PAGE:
Feuds between technology and law are not a new item in the news- policy makers often find themselves variously courted by the technology industry, or lambasted by it, depending on which way the winds are blowing on any given afternoon. Many consumers, for example, in the United States and indeed around the world, may be familiar with the Apple/FBI tangle in 2016.
But the relationships are not always "IT vs. the Big Bad Government." IT businesses are... well... businesses, after all, and can only be expected to act accordingly. As such, today's choice pairing of Intel Corporation (NASDAQ: INTC) with the U.S. Blunderer in Chief should come as no surprise. Business-savvy Intel is simply attempting to capitalize on the momentum of the "Make America Great Again" movement, and it's difficult to blame them. The fact that Trump had nothing to do with the touted job-creating factory is a triviality, of course; there's publicity to be had.
Lest this post be perceived as picking on poor, defenseless little Intel, let's look at a few other examples in recent memory of tech giants playing the quintessential bellweathers to political winds- most often around privacy issues (this is the 21st century, after all):
- Microsoft helped the NSA to circumvent its e-mail encryption in 2013 just after the Snowden leaks, at a time when public sentiment and opinion polling was strongly pro-surveillance. They found themselves reversing course just a few short months later, introducing new privacy tools and policies designed to thwart "government snooping."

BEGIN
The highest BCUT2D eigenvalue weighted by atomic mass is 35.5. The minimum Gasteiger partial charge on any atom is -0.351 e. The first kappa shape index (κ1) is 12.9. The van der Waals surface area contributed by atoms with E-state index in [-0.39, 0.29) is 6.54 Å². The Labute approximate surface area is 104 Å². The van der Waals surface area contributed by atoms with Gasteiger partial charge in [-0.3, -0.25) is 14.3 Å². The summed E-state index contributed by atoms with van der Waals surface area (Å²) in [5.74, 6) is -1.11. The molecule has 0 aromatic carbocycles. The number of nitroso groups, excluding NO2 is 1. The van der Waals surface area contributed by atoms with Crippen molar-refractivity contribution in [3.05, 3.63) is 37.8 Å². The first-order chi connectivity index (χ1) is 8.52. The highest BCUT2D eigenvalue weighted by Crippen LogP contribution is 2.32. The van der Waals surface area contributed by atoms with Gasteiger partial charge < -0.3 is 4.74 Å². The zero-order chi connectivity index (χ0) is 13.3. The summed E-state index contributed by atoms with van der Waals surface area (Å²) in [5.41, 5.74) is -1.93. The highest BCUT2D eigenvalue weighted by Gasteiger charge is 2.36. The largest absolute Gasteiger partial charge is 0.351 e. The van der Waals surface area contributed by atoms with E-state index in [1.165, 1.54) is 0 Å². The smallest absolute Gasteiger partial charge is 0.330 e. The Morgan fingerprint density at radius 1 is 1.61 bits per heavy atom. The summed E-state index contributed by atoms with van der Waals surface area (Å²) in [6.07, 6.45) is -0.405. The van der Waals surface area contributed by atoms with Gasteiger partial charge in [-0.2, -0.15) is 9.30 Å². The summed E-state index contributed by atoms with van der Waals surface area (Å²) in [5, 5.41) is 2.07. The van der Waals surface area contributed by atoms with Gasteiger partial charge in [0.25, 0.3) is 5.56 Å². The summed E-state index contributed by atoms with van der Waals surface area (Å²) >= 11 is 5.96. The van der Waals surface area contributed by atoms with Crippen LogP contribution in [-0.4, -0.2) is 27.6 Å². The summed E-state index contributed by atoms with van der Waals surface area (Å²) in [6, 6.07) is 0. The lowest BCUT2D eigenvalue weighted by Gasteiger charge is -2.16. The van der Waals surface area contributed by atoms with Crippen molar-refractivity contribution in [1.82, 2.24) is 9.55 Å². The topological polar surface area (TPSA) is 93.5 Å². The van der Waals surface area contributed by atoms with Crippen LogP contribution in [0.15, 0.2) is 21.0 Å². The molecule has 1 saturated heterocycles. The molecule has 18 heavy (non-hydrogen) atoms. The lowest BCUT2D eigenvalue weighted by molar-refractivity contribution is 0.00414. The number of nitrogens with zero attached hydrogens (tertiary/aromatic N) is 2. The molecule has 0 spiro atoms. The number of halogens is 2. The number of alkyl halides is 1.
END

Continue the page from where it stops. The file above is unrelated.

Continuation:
- About the same time (mid-2013), Samsung was involved in a deal with the FBI to replace the agency's aging fleet of Blackberry devices. The deal was touted as bringing significant won into the Korean company's ledgers. Just a couple of short years later, however, they chimed in publicly against the FBI's position, while still stopping short of supporting their fruity competitor.
- Then, of course, Google has a long-established habit of snooping on our communications, often running afoul of privacy regulations in the interests of generating revenue, then turning around days or weeks later and attempting to play the "peoples' champion" card (surprise) when revenues might be at risk.
No for-profit technology company is going to be the persistent champion of your privacy or your freedom of speech.
The more judicious reader may have already asked, "but if I have nothing to hide, why bother with privacy at all?" This is, as history has shown time and time again, a fool's argument. The statements, views, and opinions that are blithely ignored today can (and, tragically, often do) become sedition tomorrow, and prohibitions against ex post facto legislation don't always hold up as well as they should- particularly once the specter of terrorism starts blasting its banshee-like wail over the land. Shouting "but that's an ex post facto law" will do precious little to get one out from behind bars.
As such, it behooves all freedom-loving folk to arm themselves with weapons of free speech, just as must as with weapons of steel and lead.
- Have a home alarm system (electronic or furry) to alert you of physical intruders? Great. Repurpose an old computer as a firewall to protect from cyber-intrusion.
- Keep a firearm around in case somebody breaks through the front door? Awesome! Have legal weapons at the ready in case your digital privacy is breached.
- Lock up when you leave the house, as a simple deterrent to theft? Smart move. Encrypt your computers and mobile devices to do the same thing for your data.